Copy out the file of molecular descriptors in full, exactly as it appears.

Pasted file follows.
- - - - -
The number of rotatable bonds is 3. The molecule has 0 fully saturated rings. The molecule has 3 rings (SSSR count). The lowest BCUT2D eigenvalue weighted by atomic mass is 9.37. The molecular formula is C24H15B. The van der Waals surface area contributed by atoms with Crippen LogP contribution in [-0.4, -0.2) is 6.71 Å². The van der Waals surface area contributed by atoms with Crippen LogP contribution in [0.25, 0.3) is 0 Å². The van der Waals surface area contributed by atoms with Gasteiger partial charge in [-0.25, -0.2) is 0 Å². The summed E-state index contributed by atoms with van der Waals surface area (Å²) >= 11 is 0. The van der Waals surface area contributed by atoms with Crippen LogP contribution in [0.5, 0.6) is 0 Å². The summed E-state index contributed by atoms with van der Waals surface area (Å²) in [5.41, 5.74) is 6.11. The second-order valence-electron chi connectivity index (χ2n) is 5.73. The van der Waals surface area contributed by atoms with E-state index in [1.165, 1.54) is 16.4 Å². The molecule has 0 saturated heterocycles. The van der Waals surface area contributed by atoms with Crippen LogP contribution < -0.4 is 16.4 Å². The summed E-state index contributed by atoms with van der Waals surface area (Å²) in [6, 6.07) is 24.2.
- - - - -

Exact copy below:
The number of rotatable bonds is 3. The molecule has 0 fully saturated rings. The molecule has 3 rings (SSSR count). The lowest BCUT2D eigenvalue weighted by atomic mass is 9.37. The molecular formula is C24H15B. The van der Waals surface area contributed by atoms with Crippen LogP contribution in [-0.4, -0.2) is 6.71 Å². The van der Waals surface area contributed by atoms with Crippen LogP contribution in [0.25, 0.3) is 0 Å². The van der Waals surface area contributed by atoms with Gasteiger partial charge in [-0.25, -0.2) is 0 Å². The summed E-state index contributed by atoms with van der Waals surface area (Å²) >= 11 is 0. The van der Waals surface area contributed by atoms with Crippen LogP contribution in [0.5, 0.6) is 0 Å². The summed E-state index contributed by atoms with van der Waals surface area (Å²) in [5.41, 5.74) is 6.11. The second-order valence-electron chi connectivity index (χ2n) is 5.73. The van der Waals surface area contributed by atoms with E-state index in [1.165, 1.54) is 16.4 Å². The molecule has 0 saturated heterocycles. The van der Waals surface area contributed by atoms with Crippen LogP contribution < -0.4 is 16.4 Å². The summed E-state index contributed by atoms with van der Waals surface area (Å²) in [6, 6.07) is 24.2.